Click to EMail Isobel%20Houghton Click to send private message to Isobel%20Houghton Click to view user profileClick to add this user to your buddy list  
33. "RE: Cuts in Beyond Bach"
In response to message #32
 
   I've been very harsh elsewhere in this thread, but only because this is probably one of the most important issues concerning ballet as an art form.

To make such an obvious cut to the integrity of a piece whatever the circumstances and still not tell the audience goes beyond questions of decency. It is morally and ethically wrong.

The fact it was a minor piece is moot. It is the fact that it was done and in such an underhand way that is the issue.

It tarnishes the reputation integrity of the organisation, it deeply contemptuous of the audience and is inexcusable.

Ballet is in trouble, financially and as is often talked about on this site, artistically too. Now more than ever it needs the support and patronage of its audience, and these actions have damaged relations with the one sector who could effectively put ballet back on its feet - the audience. And in particular an audience who would like to feel that the Royal Ballet is responding to their needs and desire for quality new ballets, and who values them as customers.

Whether the cuts came in Beyoned Bach, The Nutcracker, Swan Lake is not the issue, the issue is that the Royal Opera House has seriously abused the good will of its patrons. I hope someone somewhere is feeling ashamed.


  Printer-friendly page | Top
AEHandley

14-02-02, 05:42 PM (GMT)
Click to EMail AEHandley Click to send private message to AEHandley Click to add this user to your buddy list  
34. "RE: Cuts in Beyond Bach"
In response to message #33
 
   Underhand? No, just thoughtless. And if you really think that this is the biggest issue facing ballet at the moment I'm surprised! Morally and ethically wrong - come on, it's only dancing. They SHOULD have announced the cut - they didn't. They probably didn't because most people wouldn't notice. They're not the first organisation to do it and they won't be the last. It was a bit off, certainly - but let's all calm down a bit now, shall we?


  Printer-friendly page | Top
Brendan McCarthymoderator

14-02-02, 06:11 PM (GMT)
Click to EMail Brendan%20McCarthy Click to send private message to Brendan%20McCarthy Click to add this user to your buddy list  
35. "RE: Cuts in Beyond Bach"
In response to message #34
 
   LAST EDITED ON 14-02-02 AT 06:11 PM (GMT)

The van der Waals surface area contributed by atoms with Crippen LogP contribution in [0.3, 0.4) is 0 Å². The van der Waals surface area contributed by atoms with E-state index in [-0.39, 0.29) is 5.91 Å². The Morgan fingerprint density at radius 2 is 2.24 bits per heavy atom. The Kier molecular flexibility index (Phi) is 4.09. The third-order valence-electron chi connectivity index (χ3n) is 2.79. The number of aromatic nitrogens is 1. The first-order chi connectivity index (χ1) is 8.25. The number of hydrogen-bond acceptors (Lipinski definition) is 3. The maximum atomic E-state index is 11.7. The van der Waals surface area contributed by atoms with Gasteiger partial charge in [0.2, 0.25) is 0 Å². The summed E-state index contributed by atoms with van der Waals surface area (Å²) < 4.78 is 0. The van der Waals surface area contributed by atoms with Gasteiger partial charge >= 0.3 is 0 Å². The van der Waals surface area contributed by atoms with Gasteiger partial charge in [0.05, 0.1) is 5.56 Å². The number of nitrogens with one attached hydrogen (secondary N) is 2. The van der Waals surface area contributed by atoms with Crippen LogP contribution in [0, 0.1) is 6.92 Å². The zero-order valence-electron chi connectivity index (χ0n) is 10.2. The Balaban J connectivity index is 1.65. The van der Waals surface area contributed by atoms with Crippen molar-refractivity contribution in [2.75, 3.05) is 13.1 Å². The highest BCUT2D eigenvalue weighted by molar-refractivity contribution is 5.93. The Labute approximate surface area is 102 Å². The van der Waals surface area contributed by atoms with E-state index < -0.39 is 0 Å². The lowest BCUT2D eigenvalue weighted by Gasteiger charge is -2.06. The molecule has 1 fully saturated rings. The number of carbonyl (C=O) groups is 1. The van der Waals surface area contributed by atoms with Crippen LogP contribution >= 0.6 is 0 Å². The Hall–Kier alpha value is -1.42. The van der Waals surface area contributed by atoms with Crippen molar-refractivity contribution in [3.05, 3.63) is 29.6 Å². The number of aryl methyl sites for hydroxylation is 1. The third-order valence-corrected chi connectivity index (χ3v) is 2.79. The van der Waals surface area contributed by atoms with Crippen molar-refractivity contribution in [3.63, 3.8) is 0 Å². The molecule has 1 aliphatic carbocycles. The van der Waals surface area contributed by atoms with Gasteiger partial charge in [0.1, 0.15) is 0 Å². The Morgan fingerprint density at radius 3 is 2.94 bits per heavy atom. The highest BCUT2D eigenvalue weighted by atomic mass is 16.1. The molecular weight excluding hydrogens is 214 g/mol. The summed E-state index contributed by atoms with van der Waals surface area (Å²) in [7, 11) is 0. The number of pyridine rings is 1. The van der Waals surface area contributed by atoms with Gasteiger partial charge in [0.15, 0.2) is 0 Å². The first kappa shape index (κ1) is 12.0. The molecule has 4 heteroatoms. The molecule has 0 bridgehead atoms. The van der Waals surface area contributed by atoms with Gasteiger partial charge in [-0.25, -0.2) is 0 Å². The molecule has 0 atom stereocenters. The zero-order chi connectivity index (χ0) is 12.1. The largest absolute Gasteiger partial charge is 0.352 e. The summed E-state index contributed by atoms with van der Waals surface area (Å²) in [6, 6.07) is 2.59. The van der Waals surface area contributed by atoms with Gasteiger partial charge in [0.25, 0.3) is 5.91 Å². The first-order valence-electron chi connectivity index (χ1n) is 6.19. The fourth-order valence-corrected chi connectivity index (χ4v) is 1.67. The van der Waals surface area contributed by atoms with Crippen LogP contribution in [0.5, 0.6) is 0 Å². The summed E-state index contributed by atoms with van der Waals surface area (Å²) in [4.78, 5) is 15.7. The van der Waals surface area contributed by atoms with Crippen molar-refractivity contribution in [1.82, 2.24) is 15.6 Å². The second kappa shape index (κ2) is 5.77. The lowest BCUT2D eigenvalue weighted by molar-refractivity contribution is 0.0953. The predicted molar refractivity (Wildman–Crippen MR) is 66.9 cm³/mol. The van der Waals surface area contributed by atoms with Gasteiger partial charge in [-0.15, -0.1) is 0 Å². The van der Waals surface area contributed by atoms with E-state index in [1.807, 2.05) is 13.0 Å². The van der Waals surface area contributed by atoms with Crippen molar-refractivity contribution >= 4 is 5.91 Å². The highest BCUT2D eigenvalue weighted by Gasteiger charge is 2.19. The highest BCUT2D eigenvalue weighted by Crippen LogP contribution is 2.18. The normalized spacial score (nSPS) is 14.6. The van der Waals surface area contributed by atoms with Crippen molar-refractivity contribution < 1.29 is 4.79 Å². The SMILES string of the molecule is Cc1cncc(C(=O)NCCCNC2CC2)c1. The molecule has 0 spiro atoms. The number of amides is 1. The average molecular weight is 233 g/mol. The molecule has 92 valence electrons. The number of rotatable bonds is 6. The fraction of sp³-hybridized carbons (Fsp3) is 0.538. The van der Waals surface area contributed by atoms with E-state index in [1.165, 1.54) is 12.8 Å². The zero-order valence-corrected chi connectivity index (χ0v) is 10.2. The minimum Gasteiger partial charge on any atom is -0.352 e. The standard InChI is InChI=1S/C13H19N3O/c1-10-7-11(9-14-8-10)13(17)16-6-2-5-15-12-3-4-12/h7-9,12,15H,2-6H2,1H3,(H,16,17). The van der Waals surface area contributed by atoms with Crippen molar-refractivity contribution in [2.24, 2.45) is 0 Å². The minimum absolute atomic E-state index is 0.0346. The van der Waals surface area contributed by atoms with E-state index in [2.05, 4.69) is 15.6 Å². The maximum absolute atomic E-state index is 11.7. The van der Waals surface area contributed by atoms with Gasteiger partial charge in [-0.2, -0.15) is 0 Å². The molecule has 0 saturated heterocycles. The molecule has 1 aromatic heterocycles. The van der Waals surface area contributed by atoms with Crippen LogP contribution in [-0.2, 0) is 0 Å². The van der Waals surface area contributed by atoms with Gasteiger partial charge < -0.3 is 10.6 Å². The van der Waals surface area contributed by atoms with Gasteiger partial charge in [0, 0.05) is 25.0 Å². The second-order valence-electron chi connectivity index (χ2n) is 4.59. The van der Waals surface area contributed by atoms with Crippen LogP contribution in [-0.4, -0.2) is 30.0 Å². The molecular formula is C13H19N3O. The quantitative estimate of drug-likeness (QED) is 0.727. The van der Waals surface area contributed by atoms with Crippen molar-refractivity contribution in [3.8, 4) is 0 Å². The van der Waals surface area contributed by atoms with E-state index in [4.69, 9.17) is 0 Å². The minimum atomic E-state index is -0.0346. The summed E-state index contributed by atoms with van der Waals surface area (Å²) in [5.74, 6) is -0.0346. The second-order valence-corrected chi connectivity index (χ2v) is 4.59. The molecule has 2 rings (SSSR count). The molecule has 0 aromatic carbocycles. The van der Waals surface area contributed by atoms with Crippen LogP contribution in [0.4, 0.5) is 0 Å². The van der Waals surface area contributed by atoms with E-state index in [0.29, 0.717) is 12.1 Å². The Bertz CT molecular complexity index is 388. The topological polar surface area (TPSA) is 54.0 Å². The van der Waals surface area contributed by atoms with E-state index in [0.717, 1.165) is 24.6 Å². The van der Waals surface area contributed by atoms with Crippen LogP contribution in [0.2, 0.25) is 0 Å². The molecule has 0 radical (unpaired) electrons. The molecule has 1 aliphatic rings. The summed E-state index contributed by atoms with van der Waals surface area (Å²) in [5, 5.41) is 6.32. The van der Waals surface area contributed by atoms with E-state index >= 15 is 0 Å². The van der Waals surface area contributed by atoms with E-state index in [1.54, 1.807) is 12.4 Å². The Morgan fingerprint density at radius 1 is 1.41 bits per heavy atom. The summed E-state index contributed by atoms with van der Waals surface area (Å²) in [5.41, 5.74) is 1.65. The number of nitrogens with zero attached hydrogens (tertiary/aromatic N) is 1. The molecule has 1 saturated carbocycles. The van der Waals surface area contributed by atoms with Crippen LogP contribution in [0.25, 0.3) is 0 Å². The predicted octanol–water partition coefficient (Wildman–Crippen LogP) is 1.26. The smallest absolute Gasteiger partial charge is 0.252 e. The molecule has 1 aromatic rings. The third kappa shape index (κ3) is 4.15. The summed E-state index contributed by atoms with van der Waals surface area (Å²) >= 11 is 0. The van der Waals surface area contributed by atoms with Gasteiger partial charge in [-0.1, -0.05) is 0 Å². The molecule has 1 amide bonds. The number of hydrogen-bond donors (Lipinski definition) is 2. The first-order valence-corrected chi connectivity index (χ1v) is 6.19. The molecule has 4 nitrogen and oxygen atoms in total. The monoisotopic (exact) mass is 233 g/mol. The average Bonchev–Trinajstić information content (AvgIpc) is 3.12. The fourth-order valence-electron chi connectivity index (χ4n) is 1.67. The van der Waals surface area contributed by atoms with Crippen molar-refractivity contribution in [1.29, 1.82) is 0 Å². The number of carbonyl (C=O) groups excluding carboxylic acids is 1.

Anneliese,

While this thread may be reaching a natural close, I have to disagree most strongly with you. There are fundamental moral and ethical issues involved. They mirror those I have faced in my own work-life and, I'm sure, in the experiences of many others.

As a radio and television producer, I've had to think carefully about what editorial cuts did to the integrity of a programme and how they stacked up in terms of fair dealing both towards contributors and viewers. Ethically I found the issues involved in the 'Beyond Bach' case to be very similar. They were well worth debating.

You and I may take different views, but whatever our varying conclusions, these are not small issues. You might as well say 'it's only television', or 'it's only radio'. I think that ballet is important, that it matters very much as an art, and that it is no more an ethics free zone than is any other social activity or institution. And I doubt that many contributors to ballet.co would agree with the astonishing proposition that "it is only dancing"

I am prepared to leave this issue alone now, but please not us not delude ourselves that it is somehow of no account.


  Printer-friendly page | Top
Isobel Houghton

14-02-02, 08:01 PM (GMT)
Click to EMail Isobel%20Houghton Click to send private message to Isobel%20Houghton Click to view user profileClick to add this user to your buddy list  
37. "RE: Cuts in Beyond Bach"
In response to message #34
 
  
Hmmm, I'm not sure that someone who sees an art form as being "only dancing" has the necessary critical faculties to comment properly on this issue. You criticise me for not being aware of the real problems facing dance, yet how can you comment at all as all you see is "only dancing".

However, I will say an organisation's integrity and worth is measured by its treatment of all parties in that organisation, of which an audience is a huge part, especially in performance arts without whose patronage the organisation itself will die.

So let's not calm down, shall we? You abnegate culpability on the ROH's part by saying they were sure the audience wouldn't notice, and if this is so you prove my point surrounding the moral and ethical issues of a substantial cut, a deliberate action to lie, yes lie, to it's audience and the utter contempt it has for that same audience as well as contempt for the product they are presenting, that they see the integrity of a work of art (and Beyond Bach) to be so neglible that it can be presented in any format they choose.